Have you noticed how conversations are moving on from “re-designing the website” to a more holistic view of how to use digital to improve performance across many parts of the business?

Often the web brings to the fore the need for greater cross-functional alignment  in developing a consistent customer experience across channels. Also, the process improvements necessary to support automated online processes can drive a re-examination of processes across other parts of the business. The Head of Online (a role that typically carries sales targets) has learned how to drive investment in technology, sometimes with more success than the CIO, by speaking in a language that ‘the business’ understands.

Towards the end of last year, consultancy house PwC released a paper which outlined some strategies for how organisations could leverage cloud technologies for growth. Buried within that report was a nugget on how to think about the benefits of investing in digital as a vehicle for organisational transformation. This chart outlines their views on the four benefits of digital transformation:

The Benefits of Digital Transformation - PwC 2010

The Benefits of Digital Transformation - PwC 2010

Let’s look at these briefly:

1. Enhance customer experience – Investing in digital technologies enables businesses in the first instance to meet the expectations of customer today. Digital provides the range of sales and service functionality expected by customers, however the real opportunity is to leverage digital in order to surpass those expectations.

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Tesco's Innovative Barcode Scanning App

Check out Tesco’s new iPhone barcode scanning app as a great example of a brand that is stretching the use of technologies to provide greater utility to customers than even they might expect.

2. Drive revenue growth—Digital is enabling the development of new business models and new opportunities for growth by expanding the total addressable market across existing and new capabilities.

From an Irish perspective think about how bookmaker Paddy Power has transformed itself from owning a host of local bookie shops to becoming a successful international gaming platform; at the same time as rivals, rooted in old business models are shutting their doors.

3. Reduce the cost to sell, deliver, and serve — Automation of processes and empowering customers to complete purchase transactions and self-serve all help to take cost out of operating a business today. The per-transaction costs in a digital business are generally a fraction of the costs of traditional bricks and mortar operations.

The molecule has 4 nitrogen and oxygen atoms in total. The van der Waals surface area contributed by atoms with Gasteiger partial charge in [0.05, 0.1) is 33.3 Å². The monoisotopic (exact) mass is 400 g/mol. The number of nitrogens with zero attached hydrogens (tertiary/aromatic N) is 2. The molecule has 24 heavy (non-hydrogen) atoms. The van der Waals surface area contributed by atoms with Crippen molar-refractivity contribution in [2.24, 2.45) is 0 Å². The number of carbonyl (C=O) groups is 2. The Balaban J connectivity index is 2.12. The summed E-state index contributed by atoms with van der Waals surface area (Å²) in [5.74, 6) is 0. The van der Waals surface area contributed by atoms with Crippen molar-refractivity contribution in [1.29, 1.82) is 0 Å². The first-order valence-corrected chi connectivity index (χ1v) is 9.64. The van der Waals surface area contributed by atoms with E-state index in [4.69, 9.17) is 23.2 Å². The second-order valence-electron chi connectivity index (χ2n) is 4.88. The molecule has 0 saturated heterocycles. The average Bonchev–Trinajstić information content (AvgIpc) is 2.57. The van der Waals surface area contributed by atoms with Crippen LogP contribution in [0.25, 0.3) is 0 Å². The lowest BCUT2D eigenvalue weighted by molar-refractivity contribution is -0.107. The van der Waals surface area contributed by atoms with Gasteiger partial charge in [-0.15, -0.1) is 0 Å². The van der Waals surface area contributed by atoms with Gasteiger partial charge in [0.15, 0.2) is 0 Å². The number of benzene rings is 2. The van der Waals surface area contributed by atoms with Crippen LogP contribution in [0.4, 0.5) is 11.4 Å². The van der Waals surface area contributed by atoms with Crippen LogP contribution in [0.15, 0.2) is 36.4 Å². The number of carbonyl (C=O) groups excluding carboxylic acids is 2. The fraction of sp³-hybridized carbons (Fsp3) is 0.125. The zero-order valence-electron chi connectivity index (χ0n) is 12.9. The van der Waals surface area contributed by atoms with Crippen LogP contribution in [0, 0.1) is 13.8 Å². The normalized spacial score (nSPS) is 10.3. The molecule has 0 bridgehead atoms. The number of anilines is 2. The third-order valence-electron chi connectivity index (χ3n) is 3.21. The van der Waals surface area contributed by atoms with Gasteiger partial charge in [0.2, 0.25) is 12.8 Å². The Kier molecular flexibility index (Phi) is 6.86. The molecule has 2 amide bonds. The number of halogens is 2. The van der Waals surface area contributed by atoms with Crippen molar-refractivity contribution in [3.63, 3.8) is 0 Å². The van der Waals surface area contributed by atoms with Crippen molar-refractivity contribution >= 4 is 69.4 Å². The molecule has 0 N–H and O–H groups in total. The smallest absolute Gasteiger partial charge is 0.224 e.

A secondary benefit of driving efficiencies by going digital is the ability to rapidly scale, either up or down, as consumer demand shifts. Many newer businesses reliant on human sales and service offerings struggle to scale; since growth is coupled with with spiraling costs while customers experience deteriorating service – both of which can ultimately become fatal for the business.

The transformation of the travel and tourism industry is perhaps the best example of a sector that was forced to turn to digital as a key plank in its very survival. Led by airlines such as Southwest Airlines and Ryanair; clearly only a few have actually managed to develop efficient digital business models and still maintain a customer-oriented service culture.

4. Shift the balance from compliance to competitive advantage — This is perhaps the most interesting benefit outlined in the PwC framework. Businesses today operate in evermore regulated environments. While the regulations are generally in place to protect consumers; they tend to have a direct negative impact on customer experience. As regulators impose more protections for customers, businesses introduce more small-print to ensure that they cover themselves. This presents an opportunity for clever customer-focused businesses to develop better ways of dealing with compliance requirements.

Think about how heavily regulated the financial services sector is today. Rightly so, given many of the sharp practices that have been exposed over the years. However, anyone shopping for insurance knows how crippled online sales processes are with assumptions, terms and underwriting conditions. In the UK market this created an opportunity for aggregators, such as comparethemarket.com and moneysupermarket.com, who came along and make shopping around easier for customers. In the Irish market, when I worked in FBD Insurance we tried to tackle this problem for customers by developing far more customer-led sales processes – explaining things in plain English and changing the order of things so they were less internally focused.

What do you think? Four pillars is over-simplistic but it does offer an interesting way of articulating benefits from technology investments. Can you think of other exemplar brands who have realised some of these benefits?